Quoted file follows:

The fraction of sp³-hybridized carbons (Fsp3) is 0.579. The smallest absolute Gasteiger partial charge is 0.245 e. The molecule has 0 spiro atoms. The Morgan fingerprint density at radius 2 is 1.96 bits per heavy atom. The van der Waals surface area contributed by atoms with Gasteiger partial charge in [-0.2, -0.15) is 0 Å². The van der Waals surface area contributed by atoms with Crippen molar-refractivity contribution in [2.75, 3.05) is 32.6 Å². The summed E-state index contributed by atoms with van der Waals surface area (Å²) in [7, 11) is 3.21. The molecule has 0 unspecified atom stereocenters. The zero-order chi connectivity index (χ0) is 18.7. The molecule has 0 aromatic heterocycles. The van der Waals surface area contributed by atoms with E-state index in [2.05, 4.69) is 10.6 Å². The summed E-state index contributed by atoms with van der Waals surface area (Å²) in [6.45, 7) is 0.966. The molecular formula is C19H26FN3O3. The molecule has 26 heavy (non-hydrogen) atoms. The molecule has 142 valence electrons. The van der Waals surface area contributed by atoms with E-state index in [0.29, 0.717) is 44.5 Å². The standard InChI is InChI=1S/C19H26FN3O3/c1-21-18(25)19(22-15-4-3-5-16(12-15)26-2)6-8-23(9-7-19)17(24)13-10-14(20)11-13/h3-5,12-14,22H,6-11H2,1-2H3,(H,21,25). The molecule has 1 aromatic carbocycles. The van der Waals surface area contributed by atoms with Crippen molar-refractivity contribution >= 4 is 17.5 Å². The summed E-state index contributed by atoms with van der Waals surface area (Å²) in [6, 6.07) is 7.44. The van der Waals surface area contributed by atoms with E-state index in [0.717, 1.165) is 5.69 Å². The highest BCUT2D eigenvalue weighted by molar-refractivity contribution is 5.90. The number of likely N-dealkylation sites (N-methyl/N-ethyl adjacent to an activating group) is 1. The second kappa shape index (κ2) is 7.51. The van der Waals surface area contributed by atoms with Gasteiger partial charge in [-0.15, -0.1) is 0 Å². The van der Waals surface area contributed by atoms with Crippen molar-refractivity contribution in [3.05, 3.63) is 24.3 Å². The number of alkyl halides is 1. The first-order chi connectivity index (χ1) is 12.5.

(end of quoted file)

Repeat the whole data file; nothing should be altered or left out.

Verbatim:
The fraction of sp³-hybridized carbons (Fsp3) is 0.579. The smallest absolute Gasteiger partial charge is 0.245 e. The molecule has 0 spiro atoms. The Morgan fingerprint density at radius 2 is 1.96 bits per heavy atom. The van der Waals surface area contributed by atoms with Gasteiger partial charge in [-0.2, -0.15) is 0 Å². The van der Waals surface area contributed by atoms with Crippen molar-refractivity contribution in [2.75, 3.05) is 32.6 Å². The summed E-state index contributed by atoms with van der Waals surface area (Å²) in [7, 11) is 3.21. The molecule has 0 unspecified atom stereocenters. The zero-order chi connectivity index (χ0) is 18.7. The molecule has 0 aromatic heterocycles. The van der Waals surface area contributed by atoms with E-state index in [2.05, 4.69) is 10.6 Å². The summed E-state index contributed by atoms with van der Waals surface area (Å²) in [6.45, 7) is 0.966. The molecular formula is C19H26FN3O3. The molecule has 26 heavy (non-hydrogen) atoms. The molecule has 142 valence electrons. The van der Waals surface area contributed by atoms with E-state index in [0.29, 0.717) is 44.5 Å². The standard InChI is InChI=1S/C19H26FN3O3/c1-21-18(25)19(22-15-4-3-5-16(12-15)26-2)6-8-23(9-7-19)17(24)13-10-14(20)11-13/h3-5,12-14,22H,6-11H2,1-2H3,(H,21,25). The molecule has 1 aromatic carbocycles. The van der Waals surface area contributed by atoms with Crippen molar-refractivity contribution >= 4 is 17.5 Å². The summed E-state index contributed by atoms with van der Waals surface area (Å²) in [6, 6.07) is 7.44. The van der Waals surface area contributed by atoms with E-state index in [0.717, 1.165) is 5.69 Å². The highest BCUT2D eigenvalue weighted by molar-refractivity contribution is 5.90. The number of likely N-dealkylation sites (N-methyl/N-ethyl adjacent to an activating group) is 1. The second kappa shape index (κ2) is 7.51. The van der Waals surface area contributed by atoms with Gasteiger partial charge in [-0.15, -0.1) is 0 Å². The van der Waals surface area contributed by atoms with Crippen molar-refractivity contribution in [3.05, 3.63) is 24.3 Å². The number of alkyl halides is 1. The first-order chi connectivity index (χ1) is 12.5.